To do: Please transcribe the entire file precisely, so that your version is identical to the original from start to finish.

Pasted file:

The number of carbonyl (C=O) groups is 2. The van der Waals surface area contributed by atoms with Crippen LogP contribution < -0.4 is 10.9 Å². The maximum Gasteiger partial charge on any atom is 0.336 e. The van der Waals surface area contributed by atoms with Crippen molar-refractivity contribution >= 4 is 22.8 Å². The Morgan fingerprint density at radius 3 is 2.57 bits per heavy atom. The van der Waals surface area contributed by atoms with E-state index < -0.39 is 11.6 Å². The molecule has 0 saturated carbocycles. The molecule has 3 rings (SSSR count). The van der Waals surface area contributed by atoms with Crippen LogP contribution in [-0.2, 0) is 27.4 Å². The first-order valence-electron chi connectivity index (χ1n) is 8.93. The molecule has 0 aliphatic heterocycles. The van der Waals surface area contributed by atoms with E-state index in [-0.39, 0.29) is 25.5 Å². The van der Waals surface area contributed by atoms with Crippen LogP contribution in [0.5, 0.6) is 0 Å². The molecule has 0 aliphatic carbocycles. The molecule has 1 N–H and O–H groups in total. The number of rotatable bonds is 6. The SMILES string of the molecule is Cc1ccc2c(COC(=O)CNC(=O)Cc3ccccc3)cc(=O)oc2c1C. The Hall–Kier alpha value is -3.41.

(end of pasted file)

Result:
The number of carbonyl (C=O) groups is 2. The van der Waals surface area contributed by atoms with Crippen LogP contribution < -0.4 is 10.9 Å². The maximum Gasteiger partial charge on any atom is 0.336 e. The van der Waals surface area contributed by atoms with Crippen molar-refractivity contribution >= 4 is 22.8 Å². The Morgan fingerprint density at radius 3 is 2.57 bits per heavy atom. The van der Waals surface area contributed by atoms with E-state index < -0.39 is 11.6 Å². The molecule has 0 saturated carbocycles. The molecule has 3 rings (SSSR count). The van der Waals surface area contributed by atoms with Crippen LogP contribution in [-0.2, 0) is 27.4 Å². The first-order valence-electron chi connectivity index (χ1n) is 8.93. The molecule has 0 aliphatic heterocycles. The van der Waals surface area contributed by atoms with E-state index in [-0.39, 0.29) is 25.5 Å². The van der Waals surface area contributed by atoms with Crippen LogP contribution in [0.5, 0.6) is 0 Å². The molecule has 0 aliphatic carbocycles. The molecule has 1 N–H and O–H groups in total. The number of rotatable bonds is 6. The SMILES string of the molecule is Cc1ccc2c(COC(=O)CNC(=O)Cc3ccccc3)cc(=O)oc2c1C. The Hall–Kier alpha value is -3.41.